By Jean Martin, Executive Director; Dr. Ken Lahti, Vice President of Product Development & Innovation; and Matt Dixon, Executive Director, CEB
We have all heard friends and colleagues complain about the pains of phoning the customer services desk – no one can help, representatives robotically repeat the same things and it ends up being a waste of time and effort. In this situation, many customers even make good on their threat to leave the provider and take their business elsewhere.
So in today’s hyper-competitive marketplace, what is the secret to retaining customers and growing business when customers are more fickle than ever? Make it easy for people to do business with you.
Turns out, that’s not as easy as it sounds. Every time that someone speaks to a customer service representative, it can be dangerous. These interactions are actually four times more likely to lead to disloyalty than loyalty, meaning that companies get service wrong much more often than they get it right.
So where does it all go so badly wrong? Today’s customers expect a more tailored and personalised experience, and are more demanding than ever before. And most companies mistakenly focus on “delighting” customers – attempting to exceed their expectations and create a spectacular and unforgettable experience – as the solution.
Unfortunately, a “delight” strategy will almost never be successful. The reality is, today’s customers’ expectations are so high that they are only exceeded 16% of the time, on average. While customers might like the “perks” offered through loyalty rewards programs or by reaching platinum member status, at the end of the day, they just want to get where they are going as efficiently and effectively as possible with no hiccups along the way.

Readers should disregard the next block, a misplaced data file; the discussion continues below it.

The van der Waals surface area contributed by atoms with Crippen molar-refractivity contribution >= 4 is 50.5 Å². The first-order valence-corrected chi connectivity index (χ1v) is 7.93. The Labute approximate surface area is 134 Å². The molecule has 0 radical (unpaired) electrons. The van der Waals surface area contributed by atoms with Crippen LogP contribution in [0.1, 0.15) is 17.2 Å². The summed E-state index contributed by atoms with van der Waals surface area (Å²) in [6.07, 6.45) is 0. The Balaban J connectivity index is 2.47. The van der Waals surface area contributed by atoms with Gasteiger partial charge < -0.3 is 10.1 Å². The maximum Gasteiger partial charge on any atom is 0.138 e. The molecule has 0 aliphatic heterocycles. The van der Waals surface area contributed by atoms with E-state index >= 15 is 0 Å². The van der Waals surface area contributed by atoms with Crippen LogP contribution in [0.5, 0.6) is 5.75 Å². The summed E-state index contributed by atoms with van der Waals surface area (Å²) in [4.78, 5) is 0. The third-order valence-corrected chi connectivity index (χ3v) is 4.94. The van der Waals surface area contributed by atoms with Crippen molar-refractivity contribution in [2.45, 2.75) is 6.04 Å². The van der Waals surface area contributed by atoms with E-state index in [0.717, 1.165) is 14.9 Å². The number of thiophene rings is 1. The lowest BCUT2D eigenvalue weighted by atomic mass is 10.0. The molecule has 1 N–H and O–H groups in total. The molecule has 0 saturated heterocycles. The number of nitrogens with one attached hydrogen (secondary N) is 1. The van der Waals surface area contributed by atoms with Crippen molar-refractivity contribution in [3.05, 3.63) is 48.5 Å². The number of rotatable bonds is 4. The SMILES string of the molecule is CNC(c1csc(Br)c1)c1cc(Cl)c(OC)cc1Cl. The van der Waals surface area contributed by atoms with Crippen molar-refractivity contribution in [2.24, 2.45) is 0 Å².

In the old world, retailers strove for “consistency” in customer service, and this drove who was hired and how they were trained. As a result, they often ended up with robotic or inflexible sales and service reps, and customers who felt that the retailer didn’t care.
The damage is done at the ‘computer says no’ moment, when someone is told that what they are asking for cannot be done, because it’s not in the manual and the person they are dealing with would not go beyond the letter of their specific instructions.
This approach must be left behind. Companies need to give frontline staff much more control over the service interaction. By freeing employees to exercise their own judgment, and by encouraging colleagues to learn from each other too, they will focus on solving customers’ needs, not just going through the motions.
Take for example Advance Auto Parts, the largest automotive after-market parts provider in North America, with over 5,200 stores and 70,000 team members. The company focuses on making sure customers get what they need when they visit the store.
Tonya Baker, senior manager of talent acquisition systems & assessments at Advance Auto Parts, says that “above and beyond” starts with mastering the basics and getting that right. Baker puts it simply: “As a team member in our stores, the job is not just to give a customer what they asked for, but everything they need to be successful in their projects.”
In other words, they make it easy to do business with them.
So how can other companies also get there? People are always key, but hiring the right customer services reps is often easier said than done. To get it right, companies have to start by objectively defining the skills and behaviours they are looking for and assess all applicants against those. In particular, simulation-based exercises, usually in an interactive video game-like context, can be invaluable in helping understand how candidates are likely to apply their judgment and respond to pressures and common challenges when dealing with customers. For existing employees, similar assessments can be used to inform development programs specifically designed to build these problem-solving and interaction skills.
In short, to avoid fruitless hours on the phone, streams of complaints and lost customers, hire the right employees and give them the freedom to provide high-quality service. Only then will we see the end of the ‘computer says no’ culture – and it cannot come soon enough.